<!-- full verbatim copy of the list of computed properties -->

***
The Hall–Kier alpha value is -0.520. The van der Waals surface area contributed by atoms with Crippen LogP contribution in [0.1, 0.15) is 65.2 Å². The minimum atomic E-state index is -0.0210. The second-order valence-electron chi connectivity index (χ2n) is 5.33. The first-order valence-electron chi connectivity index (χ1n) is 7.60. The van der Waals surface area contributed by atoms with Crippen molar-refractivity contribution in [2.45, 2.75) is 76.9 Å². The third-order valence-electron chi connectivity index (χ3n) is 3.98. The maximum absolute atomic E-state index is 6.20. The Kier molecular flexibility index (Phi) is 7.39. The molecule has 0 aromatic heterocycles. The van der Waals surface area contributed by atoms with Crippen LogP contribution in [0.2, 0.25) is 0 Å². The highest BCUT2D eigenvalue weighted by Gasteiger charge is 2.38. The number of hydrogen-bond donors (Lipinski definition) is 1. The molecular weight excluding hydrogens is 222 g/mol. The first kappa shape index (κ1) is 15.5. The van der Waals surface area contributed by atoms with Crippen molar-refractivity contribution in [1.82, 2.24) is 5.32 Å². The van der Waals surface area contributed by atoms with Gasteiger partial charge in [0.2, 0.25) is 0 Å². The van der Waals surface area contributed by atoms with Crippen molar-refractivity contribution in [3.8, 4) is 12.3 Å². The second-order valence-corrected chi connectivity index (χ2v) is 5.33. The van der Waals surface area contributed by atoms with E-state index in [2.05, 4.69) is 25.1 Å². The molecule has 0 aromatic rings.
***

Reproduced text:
The Hall–Kier alpha value is -0.520. The van der Waals surface area contributed by atoms with Crippen LogP contribution in [0.1, 0.15) is 65.2 Å². The minimum atomic E-state index is -0.0210. The second-order valence-electron chi connectivity index (χ2n) is 5.33. The first-order valence-electron chi connectivity index (χ1n) is 7.60. The van der Waals surface area contributed by atoms with Crippen molar-refractivity contribution in [2.45, 2.75) is 76.9 Å². The third-order valence-electron chi connectivity index (χ3n) is 3.98. The maximum absolute atomic E-state index is 6.20. The Kier molecular flexibility index (Phi) is 7.39. The molecule has 0 aromatic heterocycles. The van der Waals surface area contributed by atoms with Crippen LogP contribution in [0.2, 0.25) is 0 Å². The highest BCUT2D eigenvalue weighted by Gasteiger charge is 2.38. The number of hydrogen-bond donors (Lipinski definition) is 1. The molecular weight excluding hydrogens is 222 g/mol. The first kappa shape index (κ1) is 15.5. The van der Waals surface area contributed by atoms with Crippen molar-refractivity contribution in [1.82, 2.24) is 5.32 Å². The van der Waals surface area contributed by atoms with Gasteiger partial charge in [0.2, 0.25) is 0 Å². The van der Waals surface area contributed by atoms with Crippen molar-refractivity contribution in [3.8, 4) is 12.3 Å². The second-order valence-corrected chi connectivity index (χ2v) is 5.33. The van der Waals surface area contributed by atoms with E-state index in [2.05, 4.69) is 25.1 Å². The molecule has 0 aromatic rings.